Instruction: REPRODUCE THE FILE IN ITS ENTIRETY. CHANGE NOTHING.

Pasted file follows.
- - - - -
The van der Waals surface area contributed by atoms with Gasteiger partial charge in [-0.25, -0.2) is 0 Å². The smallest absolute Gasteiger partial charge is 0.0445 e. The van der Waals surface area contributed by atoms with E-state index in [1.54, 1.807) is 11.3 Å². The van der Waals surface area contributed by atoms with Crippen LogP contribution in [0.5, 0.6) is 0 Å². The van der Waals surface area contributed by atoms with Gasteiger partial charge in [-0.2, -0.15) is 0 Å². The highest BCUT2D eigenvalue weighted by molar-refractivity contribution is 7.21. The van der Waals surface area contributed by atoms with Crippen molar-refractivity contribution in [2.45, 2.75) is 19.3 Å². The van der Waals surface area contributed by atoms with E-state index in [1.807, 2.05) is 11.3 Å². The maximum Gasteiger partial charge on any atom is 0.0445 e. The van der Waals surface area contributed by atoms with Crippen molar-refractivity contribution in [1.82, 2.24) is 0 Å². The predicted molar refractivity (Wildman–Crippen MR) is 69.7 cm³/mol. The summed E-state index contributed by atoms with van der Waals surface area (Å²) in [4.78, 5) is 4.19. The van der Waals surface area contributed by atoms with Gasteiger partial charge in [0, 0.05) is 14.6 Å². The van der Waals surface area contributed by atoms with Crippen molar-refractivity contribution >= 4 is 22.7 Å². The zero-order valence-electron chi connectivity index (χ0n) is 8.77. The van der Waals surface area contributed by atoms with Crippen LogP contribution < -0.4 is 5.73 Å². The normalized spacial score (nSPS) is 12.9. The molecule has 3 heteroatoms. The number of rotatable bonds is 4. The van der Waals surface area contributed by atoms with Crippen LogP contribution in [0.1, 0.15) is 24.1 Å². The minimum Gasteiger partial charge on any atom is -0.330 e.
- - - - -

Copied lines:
The van der Waals surface area contributed by atoms with Gasteiger partial charge in [-0.25, -0.2) is 0 Å². The smallest absolute Gasteiger partial charge is 0.0445 e. The van der Waals surface area contributed by atoms with E-state index in [1.54, 1.807) is 11.3 Å². The van der Waals surface area contributed by atoms with Crippen LogP contribution in [0.5, 0.6) is 0 Å². The van der Waals surface area contributed by atoms with Gasteiger partial charge in [-0.2, -0.15) is 0 Å². The highest BCUT2D eigenvalue weighted by molar-refractivity contribution is 7.21. The van der Waals surface area contributed by atoms with Crippen molar-refractivity contribution in [2.45, 2.75) is 19.3 Å². The van der Waals surface area contributed by atoms with E-state index in [1.807, 2.05) is 11.3 Å². The maximum Gasteiger partial charge on any atom is 0.0445 e. The van der Waals surface area contributed by atoms with Crippen molar-refractivity contribution in [1.82, 2.24) is 0 Å². The predicted molar refractivity (Wildman–Crippen MR) is 69.7 cm³/mol. The summed E-state index contributed by atoms with van der Waals surface area (Å²) in [4.78, 5) is 4.19. The van der Waals surface area contributed by atoms with Gasteiger partial charge in [0, 0.05) is 14.6 Å². The van der Waals surface area contributed by atoms with Crippen molar-refractivity contribution >= 4 is 22.7 Å². The zero-order valence-electron chi connectivity index (χ0n) is 8.77. The van der Waals surface area contributed by atoms with Crippen LogP contribution < -0.4 is 5.73 Å². The normalized spacial score (nSPS) is 12.9. The molecule has 3 heteroatoms. The number of rotatable bonds is 4. The van der Waals surface area contributed by atoms with Crippen LogP contribution in [0.1, 0.15) is 24.1 Å². The minimum Gasteiger partial charge on any atom is -0.330 e.